Outstanding customer service aims to go even better than that. You may not get everything perfectly right, but getting most of it right will be much, much better than the majority of your competition. Ten Tips for Outstanding Customer Service Encounter your business the way your customers do and experience what they experience. Stand in line, call your support center, report a complaint, check on an order. Soak up feedback. Make everyone's (yes, everyone's) life's mission to focus on the customer even team members seemingly out of the line of fire. Remember the last moments of a customer's interaction with your business leave the most lingering experience. Remember the last minutes of the conservation will be what is remembered make it memorable! Complaints are a wonderful gift they're feedback of the highest order. Enjoy them and learn fast. A positive response to a complaint will be remembered and actually builds trust. Enable and encourage your people to give an immediate and generous customer experience. Allow them to directly solve an issue without lots of delay or paperwork. Make sure that you and your people work with pace and immediacy to solve customer issues. I'll bet you can remember the pain of a slow reaction from your dealings with other companies, right? Don't be like that respond ASAP. Generally, you can't sell it if you haven't got it. Work your system hard and focus to get the product there on time. Check your other locations for stock. Ask, "What would my customer think of this would it give an impression of brilliant service?" If not, reshape the system fast! Encourage everyone on your team to overhear, be politely nosy, ask questions and obtain feedback and information from your customers. Save it all in your CRM success system for others to learn from grow that knowledgebase. Your experiences as a customer elsewhere can educate you about what to do, or not do, in your own business. Encourage your people to share what they learn this way as well, and implement the best into your business. Have fun with customers a pleasing personality goes a LONG way. Smile while on the phone with customers and it will come through. This builds relationships you are in a relationship business, right? 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It's an overused expression, but bumping along the bottom is an apt description, and my best guess for 2010 is that that's going to continue. The impact the economy will have on the travel industry is significant. Consumer demand is reasonably healthy, and it felt like it was not very healthy in the first half of 2009. I'm not bold enough to predict an uptick, but I don't think it will weaken significantly, and we're well positioned to take advantage of consumer demand. But on the business travel side, there's plenty of evidence it's very weak. And history says the business travel market will recover very slowly. If you look at our largest city pair markets as a basket, the revenue growth is nonexistent year over year. In fact, we're seeing a revenue decline for that set of markets. Yet, overall, our unit revenue is up 12%, so we've found ways to overcome weakness in our core markets. I think that's a testament to low fare brands, diversity of destinations and even to "Bags fly free." People will want to travel but will be more focused on value. Arguably, there are still too many seats domestically, though that's less a problem elsewhere around the world. It will be a very competitive environment here, where lots of good deals will be available. The legacy airline traffic has shrunk 40% the equivalent of two legacy carriers while our piece of the domestic traffic has expanded. market. We hope not to cut capacity [in 2010]. We've been pretty aggressive in a lot of ways, but we have the same number of planes. We're just flying less per day per airplane. We've trimmed our flights in early morning and late evening. That's how we're trimming capacity. We're not growing the fleet, and we're modestly reducing our overall level of employment. I think it will be the same next year. We did add one new city for our May schedule, Panama City Beach, Fla. Odds are low we'll be adding any more; if we do, it'll be some time after August. Something would have to happen to change our minds. We're very strong financially, outperforming the industry in terms of revenue. We have over $8.2 billion in cash, well above our target. We have modest debt, and we're ready to act if an opportunity arises, and this is an environment where opportunities can come. We've demonstrated by our bid for Frontier that we're open to an acquisition, and there's still every incentive for carriers to look for consolidation as a solution. But it doesn't seem like there's any looming bankruptcies or pending disaster for any carrier. We'll see what unfolds. The industry as a whole is not making money. It has survived this year, survived this crisis, in large part because the industry was already reacting to high energy prices very well. I've been encouraged by the relative stability in oil prices; the range is in the $60 to $70 a barrel range. We're a lot better off at $50, but talking to producers, they're more comfortable with prices in the $70 to $80 range in terms of committing to new [exploration] projects. If $50 seems too low for them, well, it will be better to have $70 and stability. I don't think we'll necessarily see recovery even in 2011. I'm very concerned about overhang with the federal deficit. Lower taxes, that would be the right thing to do to help stimulate jobs and business investment and position for growth in 2011. But it could be a very long period of weakness. I think it's a very serious problem. Stein Kruse CEO, Holland America Line 2009 was an unprecedented year for all of us. We hadn't seen that type of contraction in spending and confidence, not even after 9/11. It was a very, very difficult year for the cruise industry, and the consumer benefited from it. The value proposition for cruising was more recognized than ever before because there were so many good deals. Yes, there will continue to be deals and discounting in 2010, but if that's suggesting we'll have a tough year, I don't think they're related. The cruise industry is one of the few businesses that I know of, and certainly the only one in leisure travel, that operates at 100% capacity utilization. We're full 365 days a year on all our products. We're such a high cost, capital intensive business that we need to operate at that level 24/7 in order to be profitable. Hotels don't operate like that. Airlines would like to, but they don't. Discounting and deals are part of the way we yield manage to that 100% capacity utilization. We took the steps needed to get to 100%, and we filled our ships, which I think is a credit to our industry. The deals and discounting will continue, but the cruise industry has gotten so big and widely distributed that there are certain areas that are doing better than others, while some areas will have challenges. But I think the tone of business has changed. In the last couple of months, you're starting to see a more positive outlook. We see it in call volumes and in conversations with business partners and travel agents. Generally, the world is pulling out of a significant downturn. There are signs all over that things have improved. When the history books are written, [the downturn] will be viewed as a sharp contraction, and nothing more. The trajectory the world is on is very positive. The underlying factors are very solid, the demographics, the emergence of giant nations like India, China and Brazil their potential for consumption and productivity cannot be stopped. An aging baby boomer population is coming into a time of their lives when they have more money, and we have an industry that really caters to them in so many ways. We are clearly facing issues, but this will be seen more as a bump than a prolonged crisis. appears to be gaining momentum. The economy is picking up in almost all regions. And although we have large problems, housing and unemployment especially, we've apparently moved beyond the crisis and into recovery. The country is no longer in a recession. We took delivery of, and even ordered, new ships. Ideally, do you want to take delivery when an economy is down? Ideally, no. But when we make these decisions, we don't know what's around the corner. We don't order ships for two or three years, we order for 20 or 30 years, so we don't get caught up in when the delivery takes place. So even when we're having a year like 2009, the new ships are helping extend the broad appeal that cruising has. As bad a year as it was, our business did well. Carnival Corp. and Royal Caribbean Cruises Ltd. are publicly traded, and those were impressive numbers for the type of year we had. Going forward, consumer confidence is a very important issue, and we know that it sank to some of its lowest levels in the past few months. But it has been inching up, and I think we will see it gaining. There's a correlation between consumer confidence and companies like ours which are discretionary purchase decisions. I don't want to just sound like a cheerleader. Yes, there are challenges. But our trajectory is one that is very encouraging. Our partnership with travel agents is very solid, and the relationship is fundamental to our business success. I understand the frustration on the [noncommissionable fees]. That's a challenge when there are highly discounted deals. It becomes more noticeable. But we haven't changed them in the past years well, perhaps $5 but our commissions and willingness to work proactively on co ops and advertising and promotional opportunities show the viability of the distribution system. We're connected at the hip and wallet with travel agents and will be for a very long time. Men Nike Free Run 2 Red Gold Black White,Obamacare or no Obamacare, health insurance is expensive in Rhode Island. The average employer sponsored health insurance plan cost $5,924 for an individual and $15,273 for a family in 2011, according to the Kaiser Family Foundation. The average premium for a plan bought on the individual market was $4,779 in 2009, the third most in the country, according to America Health Insurance Plans. And the plans being sold on the new HealthSource RI marketplace aren exactly a bargain, either. Center for Freedom and Prosperity, the newish local free market advocacy group run by Mike Stenhouse, thinks the General Assembly should take steps to try and bring down those costs. The ideas are collected in a new report by the center Washington based adjunct scholar Sean Parnell. important element of these policies is that they require very little in the way of additional state resources, and these recommended programs do not fundamentally upset the structure of the ACA, Parnell writes, referring to Obamacare formal name, the Affordable Care Act. these policies focus primarily on those individuals and families that will remain outside the law and ensure that their medical care financing needs can be met, as well, he writes, adding that Island can become a national model for other states, fulfilling the promise of health care coverage that proponents of the ACA worked so hard to achieve. few things are interesting about Parnell report beyond the policy prescriptions themselves. For one thing, it clearly targeted at a blue state audience while Parnell is critical of Obamacare, the study is premised on the idea that it the law of the land and here to stay. Nor does it criticize the goal of universal health coverage. Furthermore, he wading into a discussion that state lawmakers already signaled an interest in when they passed Senator Miller Rhode Island Health Care Reform Act of 2013 in July. Parnell offers four main proposals in his 22 page report. Here a quick summary. 1) Address the large number of health benefits mandated in state law. Rhode Island law mandates that insurance plans cover 69 benefits, the largest number in the United States. (Parnell says 70, but he using old data.) reduce premiums for Rhode Island residents who purchase insurance through the individual market, he argues, state should re examine the trade offs between mandated medical benefits and increased premium costs. This is already supposed to be in the works: Miller legislation requires Health Insurance Commissioner Kathleen Hittner to send lawmakers a report by April 1 on the cost of all Rhode Island health mandates. Parnell thinks insurance plans should be offered that are exempt from some or all of those mandates. 2) Let Rhode Islanders buy health insurance across state lines. This idea often gets criticized by liberals, who say they fear it will lead to a to the bottom la credit cards, where the state with the most lax regulation gets all the business. But Parnell makes a more limited suggestion that could alleviate some of those fears: at least let Rhode Islanders buy plans from Massachusetts and Connecticut, which aren exactly red states known for terrible health systems. Doing so, he argues, could increase competition for Rhode Island hospitals and insurers alike. It somewhat similar to Aaron Renn proposal to harmonize Rhode Island regulations with those in Massachusetts. 3) Bring Christian health care sharing ministries to the state. This idea hasn been discussed much locally: encourage the creation of Christian health care sharing ministries, which are nonprofit plans that allow individuals and families with similar religious beliefs to pool risks and costs. Parnell specifically suggests Rhode Island lawmakers pass the Health Care Ministries Freedom to Share Act, which is model legislation drafted by the controversial American Legislative Exchange Council (ALEC). He highlights two points about the ministries: one, they are often open to illegal immigrants; two, they don have to cover abortion or contraception. One of the defining features of the Affordable Care Act is that it requires all insurance plans sold on HealthSource RI and the other new marketplaces to cover health benefits, which is aimed at making sure nobody buys a plan that so bare bones it doesn cover what they think it does. The downside: comprehensive insurance means more expensive insurance (hence why Obamacare added subsidies for lower income Americans). Parnell suggests Rhode Island should encourage those who can or won buy traditional comprehensive insurance instead to get critical illness, accident, or fixed benefit insurance policies.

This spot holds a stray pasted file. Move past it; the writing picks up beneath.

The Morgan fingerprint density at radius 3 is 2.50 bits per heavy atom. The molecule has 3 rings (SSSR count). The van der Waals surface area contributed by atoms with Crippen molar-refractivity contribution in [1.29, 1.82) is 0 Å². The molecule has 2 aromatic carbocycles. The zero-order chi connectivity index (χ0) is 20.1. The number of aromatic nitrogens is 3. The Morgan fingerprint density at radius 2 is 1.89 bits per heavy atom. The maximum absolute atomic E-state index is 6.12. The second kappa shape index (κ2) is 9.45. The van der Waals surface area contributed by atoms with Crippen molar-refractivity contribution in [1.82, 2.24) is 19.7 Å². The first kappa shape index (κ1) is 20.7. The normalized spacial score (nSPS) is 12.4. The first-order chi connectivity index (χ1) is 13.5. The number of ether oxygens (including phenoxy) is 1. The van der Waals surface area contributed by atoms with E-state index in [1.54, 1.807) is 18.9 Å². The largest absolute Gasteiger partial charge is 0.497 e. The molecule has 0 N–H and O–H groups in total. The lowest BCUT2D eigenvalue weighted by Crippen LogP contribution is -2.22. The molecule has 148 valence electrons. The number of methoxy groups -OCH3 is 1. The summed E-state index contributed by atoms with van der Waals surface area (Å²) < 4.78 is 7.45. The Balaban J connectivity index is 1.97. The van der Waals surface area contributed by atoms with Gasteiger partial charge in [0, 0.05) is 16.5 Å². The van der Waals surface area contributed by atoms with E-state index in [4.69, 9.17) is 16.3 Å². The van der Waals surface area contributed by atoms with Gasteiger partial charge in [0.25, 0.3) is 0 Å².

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Men Nike Free Run 2 Red Gold Black White The creative geniuses who write our favorite shows, games, and movies are generally not open to accepting ideas from us plebeians, probably because they churn out brilliant decades long serials that we then turn into Snape diddling the Teletubbies. Sometimes, though, they stumble upon fan created ideas too awesome to be ignored, to the point that they wind up included in the actual work. These range from the immortal phrase "I have had it with these motherfucking snakes on this motherfucking plane!" to . 6. Took 'em six bloody years to reveal it was the Woman in White. For example, two characters not seen since Breaking Bad's second season make an unexpected reappearance in the penultimate episode. When he sees his former friends Gretchen and Elliott Schwartz dissing him in a TV interview, Walter White gets the motivation he needs to finally come out of hiding, setting up the shocking events of the series finale. Pictured here with the cast, cosplaying as Skinny Pete. That's the name of the 16 year old with neuroblastoma whom showrunner Vince Gilligan called "our wonderful, number one fan." When Gilligan visited Cordasco during his final months, he asked him if there was anything he felt the show needed. The fan replied, "I want to know more about Gretchen and Elliott. I want to know more about Walt's backstory with them. I want to know what happened." Gilligan hadn't thought about incorporating the characters into the plot, but Cordasco's comment gave him pause. He'd been stumped trying to figure out how to get Walt out of hiding, but as he mulled over Cordasco's suggestion, he discovered that the answer indeed lay with the Schwartzes. He's all ready to get caught, and then he sees the video ." This is made even more impressive by the fact that, if more shows incorporated ideas from teenage fans, it probably wouldn't end so well. Unless that already happened and we just didn't notice. How big a fan was this kid, exactly? Let's put it this way: When Gilligan, Breaking Bad's creator himself, offered to tell him how the show ended, Cordasco was like "Hey, no spoilers, man." That's dedication. 5. Diablo's Secret Cow Level Goes from Insane Rumor to Insane RealityDuring the reign of the original Diablo in the '90s, a rumor/stupid joke sprung up among players that there was a secret level where you could battle, of all things, cows. The Internet was riddled with Comic Sans sporting GeoCities pages giving people multiple methods to access the legendary cow level, because apparently people really wanted to beat up some goddamn bovines. The site illustrated these instructions with a GIF. It took only 45 minutes to load. Of course, there was no such thing as the cow level it was just one of those wacky random jokes the Internet loves to this day ("cow level" was the "the cake is a lie" of its era). Until, that is, Diablo's creators at Blizzard saw the rumor and said "What the fuck is wrong with these people?" followed by "We should make that a real thing." The first thing they did was insert an Easter egg in StarCraft subtly informing players of the level's nonexistence (the "There is no cow level" cheat code). But then, on April 1, 1999, the following image was released without commentary as Blizzard's Screenshot of the Week: Even back then, games paraded out poorly covered females, exposing their massive udders. Cue a million confused nerds shouting "WHAT DOES IT MEAN?!" Some were convinced that it was a dirty April Fool's prank, while others kept the faith. The true believers were rewarded: Blizzard went ahead and included a secret cow level in Diablo II, and now you can totally decimate some bovine ass if you follow the instructions on their website (if you're into that sort of thing). And later, when some fans began clamoring for a Secret Pony Level in Diablo III, most likely in jest (we would hope), they freaking did it again: Horns, hooves, homicide . they're like any other demon, only creepier. 4. A Silly Nerd Argument Becomes Star Trek CanonWhen you have a franchise that spans half a century, you're bound to encounter some strange continuity problems. For instance, here's how the Klingons looked during the original Star Trek series in the '60s: Shoe polish and pubes on their faces. And here's how they looked in the first movie a decade later: He should have kept the bangs. Naturally, fans wanted to know why an entire race had suddenly developed hideous ridges on their foreheads, but they were unlikely to get an answer, because everyone already knew the real reason namely, that the entire original series was shot for like five bucks (most of which went to strengthening William Shatner's man girdle), while the movies and subsequent shows actually had a budget to spend on makeup and prosthetics to make the aliens look like aliens.